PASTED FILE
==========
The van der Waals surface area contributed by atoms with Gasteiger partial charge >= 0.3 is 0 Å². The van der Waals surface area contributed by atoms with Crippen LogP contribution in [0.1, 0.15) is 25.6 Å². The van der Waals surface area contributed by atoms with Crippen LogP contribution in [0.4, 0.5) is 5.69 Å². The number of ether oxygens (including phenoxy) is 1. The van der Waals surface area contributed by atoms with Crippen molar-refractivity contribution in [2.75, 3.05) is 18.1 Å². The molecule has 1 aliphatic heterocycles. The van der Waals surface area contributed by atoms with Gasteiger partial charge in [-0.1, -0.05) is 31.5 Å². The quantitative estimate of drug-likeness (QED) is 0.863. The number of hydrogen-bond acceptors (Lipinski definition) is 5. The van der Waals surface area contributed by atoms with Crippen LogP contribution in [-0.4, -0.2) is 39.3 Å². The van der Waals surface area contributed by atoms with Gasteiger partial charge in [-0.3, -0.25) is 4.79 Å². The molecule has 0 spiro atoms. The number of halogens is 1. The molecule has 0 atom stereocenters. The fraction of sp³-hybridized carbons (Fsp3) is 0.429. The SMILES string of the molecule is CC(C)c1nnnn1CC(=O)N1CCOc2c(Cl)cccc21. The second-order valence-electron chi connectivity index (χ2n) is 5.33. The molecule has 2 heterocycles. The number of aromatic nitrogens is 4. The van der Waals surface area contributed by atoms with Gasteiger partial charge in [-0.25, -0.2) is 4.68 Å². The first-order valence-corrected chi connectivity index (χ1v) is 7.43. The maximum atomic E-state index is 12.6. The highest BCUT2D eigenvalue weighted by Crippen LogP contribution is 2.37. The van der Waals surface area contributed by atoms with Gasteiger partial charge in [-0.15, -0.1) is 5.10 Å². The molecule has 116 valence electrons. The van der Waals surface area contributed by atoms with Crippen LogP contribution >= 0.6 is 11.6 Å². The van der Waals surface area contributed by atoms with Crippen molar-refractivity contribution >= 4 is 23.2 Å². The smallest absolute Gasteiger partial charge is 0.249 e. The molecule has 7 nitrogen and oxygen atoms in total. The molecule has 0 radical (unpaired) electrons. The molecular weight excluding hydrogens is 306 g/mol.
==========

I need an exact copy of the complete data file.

The van der Waals surface area contributed by atoms with Gasteiger partial charge >= 0.3 is 0 Å². The van der Waals surface area contributed by atoms with Crippen LogP contribution in [0.1, 0.15) is 25.6 Å². The van der Waals surface area contributed by atoms with Crippen LogP contribution in [0.4, 0.5) is 5.69 Å². The number of ether oxygens (including phenoxy) is 1. The van der Waals surface area contributed by atoms with Crippen molar-refractivity contribution in [2.75, 3.05) is 18.1 Å². The molecule has 1 aliphatic heterocycles. The van der Waals surface area contributed by atoms with Gasteiger partial charge in [-0.1, -0.05) is 31.5 Å². The quantitative estimate of drug-likeness (QED) is 0.863. The number of hydrogen-bond acceptors (Lipinski definition) is 5. The van der Waals surface area contributed by atoms with Crippen LogP contribution in [-0.4, -0.2) is 39.3 Å². The van der Waals surface area contributed by atoms with Gasteiger partial charge in [-0.3, -0.25) is 4.79 Å². The molecule has 0 spiro atoms. The number of halogens is 1. The molecule has 0 atom stereocenters. The fraction of sp³-hybridized carbons (Fsp3) is 0.429. The SMILES string of the molecule is CC(C)c1nnnn1CC(=O)N1CCOc2c(Cl)cccc21. The second-order valence-electron chi connectivity index (χ2n) is 5.33. The molecule has 2 heterocycles. The number of aromatic nitrogens is 4. The van der Waals surface area contributed by atoms with Gasteiger partial charge in [-0.25, -0.2) is 4.68 Å². The first-order valence-corrected chi connectivity index (χ1v) is 7.43. The maximum atomic E-state index is 12.6. The highest BCUT2D eigenvalue weighted by Crippen LogP contribution is 2.37. The van der Waals surface area contributed by atoms with Gasteiger partial charge in [-0.15, -0.1) is 5.10 Å². The molecule has 116 valence electrons. The van der Waals surface area contributed by atoms with Crippen LogP contribution >= 0.6 is 11.6 Å². The van der Waals surface area contributed by atoms with Crippen molar-refractivity contribution >= 4 is 23.2 Å². The smallest absolute Gasteiger partial charge is 0.249 e. The molecule has 7 nitrogen and oxygen atoms in total. The molecule has 0 radical (unpaired) electrons. The molecular weight excluding hydrogens is 306 g/mol.